Key words:Vespula, Polistes, Vespidae, foraging, resource choice.
Springer Online Journal Archives 1860-2000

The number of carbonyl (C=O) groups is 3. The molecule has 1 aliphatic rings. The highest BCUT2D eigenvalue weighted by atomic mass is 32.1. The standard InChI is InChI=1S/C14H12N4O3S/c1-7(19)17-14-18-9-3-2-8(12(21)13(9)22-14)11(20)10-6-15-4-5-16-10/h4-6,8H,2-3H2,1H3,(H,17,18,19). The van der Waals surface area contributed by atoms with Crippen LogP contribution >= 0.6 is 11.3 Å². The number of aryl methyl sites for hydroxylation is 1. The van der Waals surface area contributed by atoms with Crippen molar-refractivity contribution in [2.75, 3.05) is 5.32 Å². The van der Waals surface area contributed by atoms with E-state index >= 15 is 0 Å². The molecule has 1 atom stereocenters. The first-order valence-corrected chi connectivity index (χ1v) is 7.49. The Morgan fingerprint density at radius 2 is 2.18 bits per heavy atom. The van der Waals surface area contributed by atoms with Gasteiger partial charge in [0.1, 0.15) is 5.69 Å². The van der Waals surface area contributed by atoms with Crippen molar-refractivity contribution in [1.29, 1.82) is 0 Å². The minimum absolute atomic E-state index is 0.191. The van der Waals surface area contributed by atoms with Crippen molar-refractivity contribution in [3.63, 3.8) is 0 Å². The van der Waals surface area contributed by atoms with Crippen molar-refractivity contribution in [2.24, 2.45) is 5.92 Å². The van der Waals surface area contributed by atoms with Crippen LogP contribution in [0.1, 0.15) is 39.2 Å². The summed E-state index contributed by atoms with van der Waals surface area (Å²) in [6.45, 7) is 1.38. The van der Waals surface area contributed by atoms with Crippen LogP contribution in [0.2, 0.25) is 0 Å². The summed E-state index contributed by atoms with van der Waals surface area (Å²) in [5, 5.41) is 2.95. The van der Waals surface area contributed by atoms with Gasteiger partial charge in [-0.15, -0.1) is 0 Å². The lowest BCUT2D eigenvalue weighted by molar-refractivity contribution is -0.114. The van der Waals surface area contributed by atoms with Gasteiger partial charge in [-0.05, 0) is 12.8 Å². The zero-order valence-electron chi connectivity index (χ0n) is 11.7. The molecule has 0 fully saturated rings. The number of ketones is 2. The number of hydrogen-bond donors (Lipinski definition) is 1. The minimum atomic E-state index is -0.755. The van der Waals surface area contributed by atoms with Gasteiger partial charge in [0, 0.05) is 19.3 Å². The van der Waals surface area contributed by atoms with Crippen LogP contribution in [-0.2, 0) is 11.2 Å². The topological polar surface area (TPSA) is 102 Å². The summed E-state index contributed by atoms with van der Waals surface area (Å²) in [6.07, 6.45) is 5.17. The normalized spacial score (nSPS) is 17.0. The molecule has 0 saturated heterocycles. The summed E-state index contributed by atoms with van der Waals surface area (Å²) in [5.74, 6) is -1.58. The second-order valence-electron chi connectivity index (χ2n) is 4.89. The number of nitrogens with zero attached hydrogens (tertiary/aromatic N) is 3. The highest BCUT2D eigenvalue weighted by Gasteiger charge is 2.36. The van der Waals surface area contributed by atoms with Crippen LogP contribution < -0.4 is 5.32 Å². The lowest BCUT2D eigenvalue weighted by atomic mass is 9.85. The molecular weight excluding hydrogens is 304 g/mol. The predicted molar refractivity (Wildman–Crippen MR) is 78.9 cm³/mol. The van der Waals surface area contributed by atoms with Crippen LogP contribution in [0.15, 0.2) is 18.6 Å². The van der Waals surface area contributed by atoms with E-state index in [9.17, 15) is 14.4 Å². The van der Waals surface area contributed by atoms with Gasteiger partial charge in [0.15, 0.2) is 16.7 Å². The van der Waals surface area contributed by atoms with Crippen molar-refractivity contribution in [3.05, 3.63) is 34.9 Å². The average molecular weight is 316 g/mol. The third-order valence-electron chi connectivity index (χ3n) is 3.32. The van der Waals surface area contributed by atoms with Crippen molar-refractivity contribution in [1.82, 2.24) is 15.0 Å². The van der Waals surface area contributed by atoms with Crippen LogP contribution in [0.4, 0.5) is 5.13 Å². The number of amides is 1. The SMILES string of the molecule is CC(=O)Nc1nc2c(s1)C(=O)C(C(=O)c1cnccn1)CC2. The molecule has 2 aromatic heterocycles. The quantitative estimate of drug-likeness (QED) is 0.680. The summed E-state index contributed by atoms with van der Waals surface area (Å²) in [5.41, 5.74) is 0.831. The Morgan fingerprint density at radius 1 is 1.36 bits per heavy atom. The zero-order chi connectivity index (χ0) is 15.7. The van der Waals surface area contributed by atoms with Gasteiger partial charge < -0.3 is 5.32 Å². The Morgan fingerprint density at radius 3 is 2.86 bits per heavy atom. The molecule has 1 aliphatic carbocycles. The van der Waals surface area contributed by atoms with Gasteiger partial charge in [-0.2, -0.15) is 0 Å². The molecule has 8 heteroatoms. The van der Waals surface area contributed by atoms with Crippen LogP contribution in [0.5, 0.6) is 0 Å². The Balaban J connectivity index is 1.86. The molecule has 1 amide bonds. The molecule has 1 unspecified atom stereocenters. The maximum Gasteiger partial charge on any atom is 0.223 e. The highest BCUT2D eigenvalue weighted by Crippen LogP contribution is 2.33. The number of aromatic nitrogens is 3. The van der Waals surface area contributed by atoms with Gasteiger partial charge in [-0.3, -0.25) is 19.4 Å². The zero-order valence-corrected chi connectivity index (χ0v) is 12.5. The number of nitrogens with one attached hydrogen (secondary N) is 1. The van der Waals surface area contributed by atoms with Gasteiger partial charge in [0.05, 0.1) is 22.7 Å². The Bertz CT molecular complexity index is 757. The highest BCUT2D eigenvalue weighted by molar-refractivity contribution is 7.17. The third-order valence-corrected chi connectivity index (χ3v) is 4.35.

Summary: The role of visual cues provided by resident wasps on resource choice by yellowjacket and paper wasp foragers was investigated. Large spring queen yellowjackets and small early season yellowjacket foragers (Vespula germanica, Vespula maculifrons, and Vespula vidua) were extracted in hexane to remove odors and posed as though feeding at petri dish feeders bearing daisy-like flower models, equipped with microcapillary feeding tubes, and containing 1:3 honey:water solution. An array of five feeders was presented to foragers at a suburban and a woodland site in Saratoga Springs, New York. The visual cues provided by resident wasps influenced resource choice by approaching social wasp foragers. Vespula germanica, an introduced yellowjacket species that tends to dominate at rich resources, was the only wasp visiting the suburban feeders. Foragers of this species preferentially fed on feeders and flowers with posed wasps and fed most often next to large wasps. Polistes fuscatus foragers at the woodland site similarly preferred to feed on occupied feeders and flowers. Vespula maculifrons and V. consobrina preferentially visited unoccupied feeders. Individual V. maculifrons, V. consobrina and V. vidua foragers that landed on occupied feeders all preferentially visited unoccupied flowers on those feeders. Vespula vidua and V. flavopilosa foragers did not demonstrate a feeder preference based on the presence/absence of posed wasps. Vespula consobrina foragers that visited occupied feeders preferred those occupied by extracted V. maculifrons queens and workers; no other wasps showed species based landing preferences.
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